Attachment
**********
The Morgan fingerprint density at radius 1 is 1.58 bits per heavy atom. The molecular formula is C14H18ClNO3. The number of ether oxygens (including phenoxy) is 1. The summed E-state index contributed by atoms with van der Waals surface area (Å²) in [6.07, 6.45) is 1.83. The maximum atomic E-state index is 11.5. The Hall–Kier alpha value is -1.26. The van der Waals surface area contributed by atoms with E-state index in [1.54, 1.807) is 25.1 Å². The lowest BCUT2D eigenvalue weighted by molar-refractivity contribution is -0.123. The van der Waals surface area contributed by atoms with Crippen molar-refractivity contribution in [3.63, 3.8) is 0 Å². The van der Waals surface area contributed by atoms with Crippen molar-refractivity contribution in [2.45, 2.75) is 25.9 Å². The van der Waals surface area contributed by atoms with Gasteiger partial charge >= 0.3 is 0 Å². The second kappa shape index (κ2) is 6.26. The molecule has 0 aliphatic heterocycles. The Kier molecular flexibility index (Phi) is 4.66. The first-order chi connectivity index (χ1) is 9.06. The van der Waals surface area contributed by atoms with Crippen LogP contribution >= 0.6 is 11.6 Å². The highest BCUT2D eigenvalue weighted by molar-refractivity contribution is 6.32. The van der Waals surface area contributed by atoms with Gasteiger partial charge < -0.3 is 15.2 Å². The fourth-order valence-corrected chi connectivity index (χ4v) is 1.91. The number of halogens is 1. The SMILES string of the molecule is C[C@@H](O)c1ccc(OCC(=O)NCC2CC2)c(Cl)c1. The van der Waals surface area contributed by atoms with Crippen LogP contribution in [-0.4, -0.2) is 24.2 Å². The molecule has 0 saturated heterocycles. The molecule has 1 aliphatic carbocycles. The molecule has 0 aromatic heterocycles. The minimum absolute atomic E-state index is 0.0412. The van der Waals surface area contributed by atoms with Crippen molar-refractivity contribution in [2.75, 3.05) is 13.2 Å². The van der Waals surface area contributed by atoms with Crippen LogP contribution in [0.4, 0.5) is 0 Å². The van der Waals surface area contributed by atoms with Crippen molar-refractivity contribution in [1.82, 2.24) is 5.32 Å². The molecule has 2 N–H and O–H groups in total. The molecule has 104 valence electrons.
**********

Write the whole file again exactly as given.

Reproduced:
The Morgan fingerprint density at radius 1 is 1.58 bits per heavy atom. The molecular formula is C14H18ClNO3. The number of ether oxygens (including phenoxy) is 1. The summed E-state index contributed by atoms with van der Waals surface area (Å²) in [6.07, 6.45) is 1.83. The maximum atomic E-state index is 11.5. The Hall–Kier alpha value is -1.26. The van der Waals surface area contributed by atoms with E-state index in [1.54, 1.807) is 25.1 Å². The lowest BCUT2D eigenvalue weighted by molar-refractivity contribution is -0.123. The van der Waals surface area contributed by atoms with Crippen molar-refractivity contribution in [3.63, 3.8) is 0 Å². The van der Waals surface area contributed by atoms with Crippen molar-refractivity contribution in [2.45, 2.75) is 25.9 Å². The van der Waals surface area contributed by atoms with Gasteiger partial charge >= 0.3 is 0 Å². The second kappa shape index (κ2) is 6.26. The molecule has 0 aliphatic heterocycles. The Kier molecular flexibility index (Phi) is 4.66. The first-order chi connectivity index (χ1) is 9.06. The van der Waals surface area contributed by atoms with Crippen LogP contribution >= 0.6 is 11.6 Å². The highest BCUT2D eigenvalue weighted by molar-refractivity contribution is 6.32. The van der Waals surface area contributed by atoms with Gasteiger partial charge < -0.3 is 15.2 Å². The fourth-order valence-corrected chi connectivity index (χ4v) is 1.91. The number of halogens is 1. The SMILES string of the molecule is C[C@@H](O)c1ccc(OCC(=O)NCC2CC2)c(Cl)c1. The van der Waals surface area contributed by atoms with Crippen LogP contribution in [-0.4, -0.2) is 24.2 Å². The molecule has 0 saturated heterocycles. The molecule has 1 aliphatic carbocycles. The molecule has 0 aromatic heterocycles. The minimum absolute atomic E-state index is 0.0412. The van der Waals surface area contributed by atoms with Crippen molar-refractivity contribution in [2.75, 3.05) is 13.2 Å². The van der Waals surface area contributed by atoms with Crippen LogP contribution in [0.4, 0.5) is 0 Å². The van der Waals surface area contributed by atoms with Crippen molar-refractivity contribution in [1.82, 2.24) is 5.32 Å². The molecule has 2 N–H and O–H groups in total. The molecule has 104 valence electrons.